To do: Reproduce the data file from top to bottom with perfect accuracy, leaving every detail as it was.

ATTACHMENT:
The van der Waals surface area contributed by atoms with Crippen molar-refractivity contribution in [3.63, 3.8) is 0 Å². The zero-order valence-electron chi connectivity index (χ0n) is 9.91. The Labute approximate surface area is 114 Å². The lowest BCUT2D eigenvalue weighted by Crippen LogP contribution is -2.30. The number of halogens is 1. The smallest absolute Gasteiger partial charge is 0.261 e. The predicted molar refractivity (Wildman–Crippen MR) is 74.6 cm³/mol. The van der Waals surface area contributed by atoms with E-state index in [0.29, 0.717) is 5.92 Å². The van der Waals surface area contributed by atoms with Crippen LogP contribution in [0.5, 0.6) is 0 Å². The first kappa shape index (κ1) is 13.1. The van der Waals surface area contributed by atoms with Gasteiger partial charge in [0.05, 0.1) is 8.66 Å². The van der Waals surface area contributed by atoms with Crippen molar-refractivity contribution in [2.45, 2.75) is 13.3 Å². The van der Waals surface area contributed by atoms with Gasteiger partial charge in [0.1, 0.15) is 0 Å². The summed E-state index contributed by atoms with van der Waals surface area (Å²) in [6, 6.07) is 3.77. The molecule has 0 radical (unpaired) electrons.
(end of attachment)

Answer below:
The van der Waals surface area contributed by atoms with Crippen molar-refractivity contribution in [3.63, 3.8) is 0 Å². The zero-order valence-electron chi connectivity index (χ0n) is 9.91. The Labute approximate surface area is 114 Å². The lowest BCUT2D eigenvalue weighted by Crippen LogP contribution is -2.30. The number of halogens is 1. The smallest absolute Gasteiger partial charge is 0.261 e. The predicted molar refractivity (Wildman–Crippen MR) is 74.6 cm³/mol. The van der Waals surface area contributed by atoms with E-state index in [0.29, 0.717) is 5.92 Å². The van der Waals surface area contributed by atoms with Crippen LogP contribution in [0.5, 0.6) is 0 Å². The first kappa shape index (κ1) is 13.1. The van der Waals surface area contributed by atoms with Gasteiger partial charge in [0.05, 0.1) is 8.66 Å². The van der Waals surface area contributed by atoms with Crippen molar-refractivity contribution in [2.45, 2.75) is 13.3 Å². The van der Waals surface area contributed by atoms with Gasteiger partial charge in [0.1, 0.15) is 0 Å². The summed E-state index contributed by atoms with van der Waals surface area (Å²) in [6, 6.07) is 3.77. The molecule has 0 radical (unpaired) electrons.